Work in Japan Advice Board
Some communications experts say that human communication is 10% verbal, 40% intonation, and 50% gesture. If this is true, it means that mastering body language is even more important than mastering your English. Luckily, it’s much easier to learn about body language than to learn a language. Today, I want to look at some simple techniques that effective communicators use.
If You Want To Be Taken Seriously, Speak Up Early in the Meeting
This isn’t exactly body language, but it absolutely makes your presence felt as a leader in the discussion. You can speak about anything. It doesn’t even have to be important. But it is one of the most powerful techniques to make sure you are seen as vital to the meeting right from the very beginning.
It’s also important to maintain your presence throughout the meeting. Again, even if you feel like you have nothing to actively contribute, simple comments like “that’s interesting” or rephrasing what a person has just said as a question will guarantee that you’re noticed and seem to be actively participating.
Eye Contact and Facial Expressions
Look at your audience, not your Powerpoint notes. Look at all of the audience members, not just the people in front. Also, a useful technique is to not move your eyes while you are speaking. Instead, move your eyes after you have a finished a complete phrase or sentence.
In addition, don’t forget to smile! Because they are nervous, many bad public speakers try to play it cool and they don’t smile. This is a huge mistake because you will look bored, disinterested, and possibly condescending. A smile will also make you feel more positive. A smiling presenter appears confident, interested, and passionate.
Make Strong Assertions With Your Hands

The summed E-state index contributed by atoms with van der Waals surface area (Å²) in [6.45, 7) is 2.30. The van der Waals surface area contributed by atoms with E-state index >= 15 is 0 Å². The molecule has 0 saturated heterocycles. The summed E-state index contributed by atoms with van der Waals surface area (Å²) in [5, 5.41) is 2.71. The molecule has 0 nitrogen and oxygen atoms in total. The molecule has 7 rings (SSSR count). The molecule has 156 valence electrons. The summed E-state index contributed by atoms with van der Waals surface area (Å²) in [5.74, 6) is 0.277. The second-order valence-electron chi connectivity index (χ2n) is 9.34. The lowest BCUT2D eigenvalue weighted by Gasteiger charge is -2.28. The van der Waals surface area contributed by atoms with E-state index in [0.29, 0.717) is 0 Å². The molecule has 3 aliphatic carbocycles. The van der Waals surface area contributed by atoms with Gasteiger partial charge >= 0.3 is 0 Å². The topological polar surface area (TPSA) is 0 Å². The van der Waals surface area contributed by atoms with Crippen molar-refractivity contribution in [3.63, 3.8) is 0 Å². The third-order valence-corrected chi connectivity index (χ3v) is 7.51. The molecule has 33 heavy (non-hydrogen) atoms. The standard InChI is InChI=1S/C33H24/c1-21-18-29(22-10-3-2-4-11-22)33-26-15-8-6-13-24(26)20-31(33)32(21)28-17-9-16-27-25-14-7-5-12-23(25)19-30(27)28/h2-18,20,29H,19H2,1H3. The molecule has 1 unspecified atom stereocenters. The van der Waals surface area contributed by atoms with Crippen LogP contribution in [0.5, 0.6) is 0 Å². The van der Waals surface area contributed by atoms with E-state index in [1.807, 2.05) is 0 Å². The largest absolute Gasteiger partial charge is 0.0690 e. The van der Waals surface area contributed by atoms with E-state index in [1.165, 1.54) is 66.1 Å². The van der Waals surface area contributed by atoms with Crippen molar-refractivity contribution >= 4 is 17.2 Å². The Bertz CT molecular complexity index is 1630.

When western politicians and business leaders make speeches, they turn their palms downward and make a gentle up and down motion to emphasizes ideas they feel very strongly about. This works especially well in presentations where the speaker is standing. Also, if you need to convey that an idea is crucial, this gesture is useful.
Build Trust & Rapport
When negotiating, avoid leaning back away from your counterpart because doing so gives the impression that you do not feel comfortable with or friendly towards the other person.
To build trust in negotiations, lean forward and hold your hand sideways as if you’re holding the sides of a shoebox. Gentle move your hands up and down to emphasize important points.
When asking questions or making concessions, place your hands on the table clearly showing your palms, look your counterpart in the eye and smile. This gesture can also be used at the beginning of a negotiation to appear friendly and warm.
These simple techniques can be used to enhance your words in business meetings. All of them can be mastered quickly -- much more quickly than mastering a foreign language. I recommend practicing them at home in front of a mirror or recording video.
Next time you’re in an international meeting, try to use them and see what happens!
Noel Bradshaw is the COO of Rosetta Stone Learning Center and started his career at management consulting firm Accenture. He came to Japan with the JET programme before joining Rosetta Stone Learning Center and has been with the company for 8 years.